I've likely shot 500-600 woodchucks with a .243 using 87 gr. Hornady JHPs at 3400 fps. They don't list it on the box but I've heard that they are made like their .22 SX bullets (soft lead to limit penetration and reduce ricochet) .

I seldom had one penetrate more than a couple of inches. OTOH, I had a 77 gr. OTM (Black Hills I think) go through a small doe at 300 yards from a 5.56 (didn't leave much of a hole)...but one case doesn't make a "Study".

I know of several cases of the .308 168 failing with torso hits...not infrequently it breaks into two pieces.

Just Ramblin'

Jim H.

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jle3030
Advanced Member

USA
5838 Posts

Posted - April 21 2022 :  08:23:58 AM  Show Profile  Reply with Quote
Caveat: one anecdotal report does not constitute a study - or even a trend.... I used to know a police officer who worked undercover and participated in many drug raids. On one raid he used deadly force on an armed drug dealer. The .223/5.56 hollowpoint head shot reportedly blew out the man's cranial sutures, expanding his head to the size of a volleyball. I don't recall any mention of whether or not the bullet exited.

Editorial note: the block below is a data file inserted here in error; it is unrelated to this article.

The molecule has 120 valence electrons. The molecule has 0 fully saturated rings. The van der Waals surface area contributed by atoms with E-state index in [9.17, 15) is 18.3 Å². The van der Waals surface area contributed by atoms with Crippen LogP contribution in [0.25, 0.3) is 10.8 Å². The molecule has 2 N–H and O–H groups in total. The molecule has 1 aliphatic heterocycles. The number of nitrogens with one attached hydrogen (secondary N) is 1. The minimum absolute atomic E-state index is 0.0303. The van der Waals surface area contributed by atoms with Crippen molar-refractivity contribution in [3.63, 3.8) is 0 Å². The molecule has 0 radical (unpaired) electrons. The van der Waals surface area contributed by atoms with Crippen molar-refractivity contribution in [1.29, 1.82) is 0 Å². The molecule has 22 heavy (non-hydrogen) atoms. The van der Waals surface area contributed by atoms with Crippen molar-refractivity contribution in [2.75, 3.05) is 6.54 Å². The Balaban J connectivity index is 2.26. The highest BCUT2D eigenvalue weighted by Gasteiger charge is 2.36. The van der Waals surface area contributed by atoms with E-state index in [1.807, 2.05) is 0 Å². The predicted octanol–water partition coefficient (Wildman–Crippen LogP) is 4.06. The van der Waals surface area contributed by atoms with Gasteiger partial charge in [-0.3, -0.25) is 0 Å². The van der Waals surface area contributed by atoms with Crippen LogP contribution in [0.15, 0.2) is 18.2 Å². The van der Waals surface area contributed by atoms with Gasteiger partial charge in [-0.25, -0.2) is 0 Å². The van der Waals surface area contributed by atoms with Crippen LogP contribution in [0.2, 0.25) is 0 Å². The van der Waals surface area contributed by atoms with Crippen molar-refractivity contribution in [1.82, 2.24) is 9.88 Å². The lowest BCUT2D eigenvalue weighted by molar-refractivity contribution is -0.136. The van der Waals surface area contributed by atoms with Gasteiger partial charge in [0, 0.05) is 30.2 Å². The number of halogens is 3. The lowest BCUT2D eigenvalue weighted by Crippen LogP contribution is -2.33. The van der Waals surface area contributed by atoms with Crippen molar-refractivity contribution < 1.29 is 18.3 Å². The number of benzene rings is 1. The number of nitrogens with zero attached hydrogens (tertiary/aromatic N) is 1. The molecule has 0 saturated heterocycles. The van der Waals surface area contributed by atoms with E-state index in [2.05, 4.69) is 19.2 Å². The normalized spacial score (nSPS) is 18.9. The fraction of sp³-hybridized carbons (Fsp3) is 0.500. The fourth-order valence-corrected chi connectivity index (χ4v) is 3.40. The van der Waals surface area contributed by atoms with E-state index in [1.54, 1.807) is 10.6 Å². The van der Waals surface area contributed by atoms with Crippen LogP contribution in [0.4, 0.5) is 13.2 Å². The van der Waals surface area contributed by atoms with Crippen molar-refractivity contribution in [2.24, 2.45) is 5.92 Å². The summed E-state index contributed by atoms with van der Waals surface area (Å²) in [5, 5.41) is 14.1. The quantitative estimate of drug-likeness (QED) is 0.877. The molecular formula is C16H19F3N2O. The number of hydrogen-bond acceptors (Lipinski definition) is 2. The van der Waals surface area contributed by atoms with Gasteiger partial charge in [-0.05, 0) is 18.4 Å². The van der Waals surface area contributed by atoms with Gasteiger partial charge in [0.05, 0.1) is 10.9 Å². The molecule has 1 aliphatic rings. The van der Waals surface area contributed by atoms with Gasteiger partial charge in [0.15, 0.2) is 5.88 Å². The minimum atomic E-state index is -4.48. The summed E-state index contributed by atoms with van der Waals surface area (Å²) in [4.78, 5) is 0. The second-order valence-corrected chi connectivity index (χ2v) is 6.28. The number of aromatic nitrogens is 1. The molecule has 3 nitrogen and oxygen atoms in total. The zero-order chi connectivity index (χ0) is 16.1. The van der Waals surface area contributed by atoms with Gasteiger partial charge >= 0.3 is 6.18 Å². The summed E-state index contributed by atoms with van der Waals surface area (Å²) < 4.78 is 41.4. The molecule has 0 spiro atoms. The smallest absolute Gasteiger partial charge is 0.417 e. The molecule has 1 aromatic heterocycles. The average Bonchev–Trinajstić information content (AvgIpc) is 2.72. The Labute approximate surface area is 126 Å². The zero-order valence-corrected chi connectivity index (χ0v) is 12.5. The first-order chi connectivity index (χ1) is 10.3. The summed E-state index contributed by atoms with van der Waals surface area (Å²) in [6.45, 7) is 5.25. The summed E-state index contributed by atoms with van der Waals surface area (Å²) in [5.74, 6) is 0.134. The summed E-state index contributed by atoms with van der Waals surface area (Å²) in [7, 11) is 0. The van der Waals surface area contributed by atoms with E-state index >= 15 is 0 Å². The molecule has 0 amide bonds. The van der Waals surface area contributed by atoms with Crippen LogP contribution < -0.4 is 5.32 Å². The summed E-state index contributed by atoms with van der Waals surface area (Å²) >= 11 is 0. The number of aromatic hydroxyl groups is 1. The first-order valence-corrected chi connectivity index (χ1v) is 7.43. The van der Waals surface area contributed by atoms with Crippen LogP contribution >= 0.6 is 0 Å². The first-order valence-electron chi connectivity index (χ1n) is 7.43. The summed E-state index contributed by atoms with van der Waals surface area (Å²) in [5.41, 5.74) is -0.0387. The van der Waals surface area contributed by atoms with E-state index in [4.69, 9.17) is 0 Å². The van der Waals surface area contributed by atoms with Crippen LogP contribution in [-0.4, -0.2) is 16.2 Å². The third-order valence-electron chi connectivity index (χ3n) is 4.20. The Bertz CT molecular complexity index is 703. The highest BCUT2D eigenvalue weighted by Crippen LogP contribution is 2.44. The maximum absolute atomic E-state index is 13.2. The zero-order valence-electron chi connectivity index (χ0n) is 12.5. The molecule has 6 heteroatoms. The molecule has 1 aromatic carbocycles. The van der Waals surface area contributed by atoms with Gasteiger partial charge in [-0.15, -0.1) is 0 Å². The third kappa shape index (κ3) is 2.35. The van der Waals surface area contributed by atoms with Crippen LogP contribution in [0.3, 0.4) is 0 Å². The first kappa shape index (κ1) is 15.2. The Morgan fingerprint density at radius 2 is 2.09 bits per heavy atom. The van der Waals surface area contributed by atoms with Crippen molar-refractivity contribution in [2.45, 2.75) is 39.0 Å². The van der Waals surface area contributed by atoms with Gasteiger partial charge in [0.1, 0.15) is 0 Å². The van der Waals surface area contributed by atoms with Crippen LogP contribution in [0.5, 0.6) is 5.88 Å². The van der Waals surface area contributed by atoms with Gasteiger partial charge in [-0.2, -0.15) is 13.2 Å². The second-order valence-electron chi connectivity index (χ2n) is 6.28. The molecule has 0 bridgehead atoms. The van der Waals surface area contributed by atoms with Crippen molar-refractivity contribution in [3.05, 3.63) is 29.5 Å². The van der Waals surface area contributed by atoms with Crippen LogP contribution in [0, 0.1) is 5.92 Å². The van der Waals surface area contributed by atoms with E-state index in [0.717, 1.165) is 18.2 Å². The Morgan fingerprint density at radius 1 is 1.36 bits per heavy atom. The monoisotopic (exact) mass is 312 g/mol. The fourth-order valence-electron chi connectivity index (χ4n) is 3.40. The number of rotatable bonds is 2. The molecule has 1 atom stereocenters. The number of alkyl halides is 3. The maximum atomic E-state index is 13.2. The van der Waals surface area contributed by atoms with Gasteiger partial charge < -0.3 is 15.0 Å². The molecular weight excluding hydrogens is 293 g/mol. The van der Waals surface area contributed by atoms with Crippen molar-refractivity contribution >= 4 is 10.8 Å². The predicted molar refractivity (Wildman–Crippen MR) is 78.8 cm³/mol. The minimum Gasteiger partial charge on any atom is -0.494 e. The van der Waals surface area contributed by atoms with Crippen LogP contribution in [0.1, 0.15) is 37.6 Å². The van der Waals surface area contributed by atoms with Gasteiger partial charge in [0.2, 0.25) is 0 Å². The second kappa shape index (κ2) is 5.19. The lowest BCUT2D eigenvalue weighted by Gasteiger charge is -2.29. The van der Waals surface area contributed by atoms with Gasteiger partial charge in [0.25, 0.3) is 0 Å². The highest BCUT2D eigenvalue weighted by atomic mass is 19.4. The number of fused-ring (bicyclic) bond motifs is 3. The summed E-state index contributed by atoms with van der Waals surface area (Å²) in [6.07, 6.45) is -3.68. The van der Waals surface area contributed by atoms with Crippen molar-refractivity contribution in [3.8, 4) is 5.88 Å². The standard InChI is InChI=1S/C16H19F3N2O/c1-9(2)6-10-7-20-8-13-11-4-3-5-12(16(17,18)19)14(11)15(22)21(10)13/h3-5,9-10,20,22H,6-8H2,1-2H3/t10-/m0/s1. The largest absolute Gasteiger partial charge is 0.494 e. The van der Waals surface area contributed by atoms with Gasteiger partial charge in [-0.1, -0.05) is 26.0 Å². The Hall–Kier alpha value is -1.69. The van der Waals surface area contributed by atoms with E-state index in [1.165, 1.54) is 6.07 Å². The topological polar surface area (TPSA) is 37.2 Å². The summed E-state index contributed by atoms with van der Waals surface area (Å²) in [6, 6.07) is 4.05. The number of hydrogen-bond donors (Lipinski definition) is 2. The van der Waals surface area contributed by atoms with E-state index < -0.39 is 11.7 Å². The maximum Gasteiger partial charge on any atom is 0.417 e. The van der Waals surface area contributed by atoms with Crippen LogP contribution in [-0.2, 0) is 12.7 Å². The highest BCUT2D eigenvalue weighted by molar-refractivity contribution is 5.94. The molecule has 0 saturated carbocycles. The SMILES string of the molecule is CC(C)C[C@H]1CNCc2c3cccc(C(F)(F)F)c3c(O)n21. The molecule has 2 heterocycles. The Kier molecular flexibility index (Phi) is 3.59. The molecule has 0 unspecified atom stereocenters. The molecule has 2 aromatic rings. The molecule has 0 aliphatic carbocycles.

Jeff

jle3030

Edited by - jle3030 on April 21 2022 08:25:45 AM
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djwarner
Average Member

USA
279 Posts

Posted - April 21 2022 :  08:54:31 AM  Show Profile  Reply with Quote
Bill, moving the center of gravity aft increases instability. The original 223 had a propensity to tumble as was proven in the original cold weather testing prior to acceptance by the military.

Personally, while at Tan Son Nhut during the Tet offensive, I saw a tumbling 223 pass within 6 feet of me. Tumbling had apparently slowed it down quite a bit in order for me to see it.

From what I was told during basic training, the 223 was designed to tumble after penetrating rather than expanding. I would prefer to not be on the receiving end of either outcome.

NON NOBIS TANTUM NATI
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heavyweight
Senior Member

USA
873 Posts

Posted - April 21 2022 :  10:56:53 PM  Show Profile  Reply with Quote
Soft points may be better.
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jlwilliams
Average Member

USA
260 Posts

Posted - April 24 2022 :  6:02:53 PM  Show Profile  Reply with Quote